Barista Magazine

OCT-NOV 2017

Serving People Serving Coffee Since 2005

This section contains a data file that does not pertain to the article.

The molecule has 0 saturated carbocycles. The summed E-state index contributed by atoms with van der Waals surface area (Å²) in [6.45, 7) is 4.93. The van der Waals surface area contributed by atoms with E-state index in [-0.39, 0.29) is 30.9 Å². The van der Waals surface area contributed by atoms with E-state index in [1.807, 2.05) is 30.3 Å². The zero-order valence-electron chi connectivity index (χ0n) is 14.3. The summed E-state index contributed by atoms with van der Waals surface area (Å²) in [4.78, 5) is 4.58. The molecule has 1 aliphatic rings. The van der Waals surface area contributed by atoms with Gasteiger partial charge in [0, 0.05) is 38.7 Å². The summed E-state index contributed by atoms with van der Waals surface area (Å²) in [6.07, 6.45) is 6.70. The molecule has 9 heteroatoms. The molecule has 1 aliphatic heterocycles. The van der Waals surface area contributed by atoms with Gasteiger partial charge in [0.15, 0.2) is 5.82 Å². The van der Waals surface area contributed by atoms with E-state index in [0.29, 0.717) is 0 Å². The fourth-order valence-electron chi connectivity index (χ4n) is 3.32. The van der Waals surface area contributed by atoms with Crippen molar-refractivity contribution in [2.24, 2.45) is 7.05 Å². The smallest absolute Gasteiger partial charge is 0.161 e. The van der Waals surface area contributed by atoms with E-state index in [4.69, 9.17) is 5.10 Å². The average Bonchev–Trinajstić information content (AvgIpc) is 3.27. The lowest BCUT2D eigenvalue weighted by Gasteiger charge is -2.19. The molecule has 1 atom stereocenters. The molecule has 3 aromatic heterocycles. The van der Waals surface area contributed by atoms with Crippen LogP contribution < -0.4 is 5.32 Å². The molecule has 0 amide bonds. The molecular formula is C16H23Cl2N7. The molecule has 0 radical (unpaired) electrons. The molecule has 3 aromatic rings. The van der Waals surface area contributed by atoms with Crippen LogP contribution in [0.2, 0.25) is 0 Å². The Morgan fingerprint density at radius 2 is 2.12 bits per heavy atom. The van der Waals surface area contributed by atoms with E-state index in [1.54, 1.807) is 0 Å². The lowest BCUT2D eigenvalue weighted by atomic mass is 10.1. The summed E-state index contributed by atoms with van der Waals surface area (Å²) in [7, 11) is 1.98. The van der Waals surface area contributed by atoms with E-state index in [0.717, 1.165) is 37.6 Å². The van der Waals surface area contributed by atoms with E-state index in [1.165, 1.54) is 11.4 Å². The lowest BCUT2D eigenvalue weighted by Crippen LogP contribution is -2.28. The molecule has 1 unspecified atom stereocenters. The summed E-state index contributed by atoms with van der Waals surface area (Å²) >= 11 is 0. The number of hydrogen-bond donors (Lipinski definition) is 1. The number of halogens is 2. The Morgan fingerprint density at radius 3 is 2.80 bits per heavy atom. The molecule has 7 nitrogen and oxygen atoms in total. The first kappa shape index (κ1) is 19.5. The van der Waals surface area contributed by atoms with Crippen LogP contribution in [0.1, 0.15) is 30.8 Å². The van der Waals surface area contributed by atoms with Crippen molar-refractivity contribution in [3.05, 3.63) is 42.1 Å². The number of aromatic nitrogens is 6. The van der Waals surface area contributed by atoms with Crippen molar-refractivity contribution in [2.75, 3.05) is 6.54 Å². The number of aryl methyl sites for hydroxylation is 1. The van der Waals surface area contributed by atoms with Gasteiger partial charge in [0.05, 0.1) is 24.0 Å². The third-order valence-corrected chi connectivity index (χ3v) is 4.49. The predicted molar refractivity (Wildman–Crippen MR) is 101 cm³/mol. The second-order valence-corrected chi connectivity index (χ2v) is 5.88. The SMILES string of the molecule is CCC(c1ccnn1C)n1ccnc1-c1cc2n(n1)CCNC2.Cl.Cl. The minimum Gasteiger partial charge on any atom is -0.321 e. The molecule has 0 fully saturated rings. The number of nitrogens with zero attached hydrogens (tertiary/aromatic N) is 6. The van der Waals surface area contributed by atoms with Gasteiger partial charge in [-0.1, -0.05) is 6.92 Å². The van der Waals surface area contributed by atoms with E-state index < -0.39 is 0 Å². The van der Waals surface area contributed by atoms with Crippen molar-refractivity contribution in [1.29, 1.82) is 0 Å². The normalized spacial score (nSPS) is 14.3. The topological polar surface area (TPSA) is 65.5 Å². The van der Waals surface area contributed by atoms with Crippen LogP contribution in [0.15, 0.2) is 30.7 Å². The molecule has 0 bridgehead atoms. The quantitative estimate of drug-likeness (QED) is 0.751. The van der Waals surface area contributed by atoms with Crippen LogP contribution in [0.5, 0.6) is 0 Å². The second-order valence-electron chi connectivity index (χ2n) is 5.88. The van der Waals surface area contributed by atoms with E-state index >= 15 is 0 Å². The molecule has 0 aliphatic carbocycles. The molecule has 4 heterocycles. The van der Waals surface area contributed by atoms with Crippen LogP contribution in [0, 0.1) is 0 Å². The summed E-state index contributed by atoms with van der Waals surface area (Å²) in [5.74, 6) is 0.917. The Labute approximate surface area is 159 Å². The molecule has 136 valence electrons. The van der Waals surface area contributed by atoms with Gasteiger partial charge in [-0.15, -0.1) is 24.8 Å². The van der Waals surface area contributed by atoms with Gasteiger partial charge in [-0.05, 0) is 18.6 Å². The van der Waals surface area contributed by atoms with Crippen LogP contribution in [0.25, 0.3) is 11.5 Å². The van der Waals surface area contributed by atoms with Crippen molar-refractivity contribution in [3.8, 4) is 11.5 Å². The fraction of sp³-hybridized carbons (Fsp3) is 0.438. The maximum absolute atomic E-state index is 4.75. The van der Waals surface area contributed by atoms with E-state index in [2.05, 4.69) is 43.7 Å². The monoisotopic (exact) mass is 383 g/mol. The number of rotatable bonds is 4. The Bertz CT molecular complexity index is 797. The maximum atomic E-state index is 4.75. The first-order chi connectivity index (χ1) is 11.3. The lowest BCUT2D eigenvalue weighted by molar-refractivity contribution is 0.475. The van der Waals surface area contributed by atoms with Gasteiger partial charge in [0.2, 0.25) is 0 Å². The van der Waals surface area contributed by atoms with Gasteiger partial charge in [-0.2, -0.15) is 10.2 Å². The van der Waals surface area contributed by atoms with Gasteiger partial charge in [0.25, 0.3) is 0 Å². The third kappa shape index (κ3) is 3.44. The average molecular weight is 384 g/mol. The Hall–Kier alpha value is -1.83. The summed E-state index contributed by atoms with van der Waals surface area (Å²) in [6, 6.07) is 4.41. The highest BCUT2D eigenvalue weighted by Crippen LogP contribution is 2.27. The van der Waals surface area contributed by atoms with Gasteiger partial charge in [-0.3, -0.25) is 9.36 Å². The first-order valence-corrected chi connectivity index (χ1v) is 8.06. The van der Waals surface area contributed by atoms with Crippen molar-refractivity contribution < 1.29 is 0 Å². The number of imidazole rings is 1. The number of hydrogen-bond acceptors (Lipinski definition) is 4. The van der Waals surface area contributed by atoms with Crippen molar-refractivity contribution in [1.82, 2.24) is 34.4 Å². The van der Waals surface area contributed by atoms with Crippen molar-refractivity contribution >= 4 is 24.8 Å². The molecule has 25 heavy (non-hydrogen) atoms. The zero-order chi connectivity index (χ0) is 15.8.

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with courtesy and professionalism. Ellan agrees: "I've worked in environ- ments that have run the spectrum of the customer-is-right mentality. The more agency baristas have to own their space, the happier they are. Give them that trust and they will always earn the responsibili- ties that come with it." Some cafés have more growth opportunities than others, but in every sector of every industry, backdoor offers of unadvertised positions hinder group morale and prevent employee growth. Companies should allow every employee the opportunity to apply for any position, educational and travel opportu- nity, scholarship, etc. "It's really important for all workers to have the opportunity to apply for positions or educational spots," says Ellan. "It's really disheartening to see someone get a job or have a position created for them that other baristas would have totally applied for if they knew about it." Clear and transparent application pro- cesses cost very little and bring immense benefit to staff members and management alike. They not only benefit morale, but they provide employees opportunities to express interest even if they're not ready for the job quite yet. "Sometimes, someone you don't expect applies, and even if it's not their turn, it's good to know they're inter- ested," says Ellan. Many cafés have the resources to ex- change regular discounts with other local businesses, effectively setting up a local work community where baristas trade coffee services for the labor or wares of other nearby service workers. That type of worker-level exchange can add some excellent benefits to barista work while connecting staffs within a local community, especially when nearby businesses can provide discounted healthcare items like quality shoes or massages. At Amethyst, Elle engages in some unoffi cial discount exchanges and one offi cial one. "We give a discount to everyone who works in our building, and if we get a haircut or a massage from one of the other tenants, they generally give us a discount, but it's not a stated thing," she says. "The one offi cial trade we do is with a local acupuncturist. He gets free anything at Amethyst, and any of our staff can make an appointment with him for free at any time. It's worked out really well." She advises cafés that do discount exchanges to make sure that the terms are clear and that neither party feels taken advantage of. At Black Oak in Ukiah, employees trade coffee discounts for gym membership and chiropractor access. Steve advises café folks to think about how much they get out of the trade, and engage if it's worth it. If baristas are committed in their engage- ment with the world and their café, they may want to use the public space of the café to represent and promote organizations and projects they're passionate about. Cafés can be beautiful community hubs when baristas bring their passion to work, and Amethyst and Ritual have both benefi ted from active HELP PEOPLE, MAKE FRIENDS, HAVE FUN at DILLANOS.COM DILLANOS COFFEE SAFETY WARNING: CONSUMING MAY INCREASE HAPPINESS & CAUSE YOU TO LOVE YOUR JOB AGAIN 87 www.baristamagazine.com

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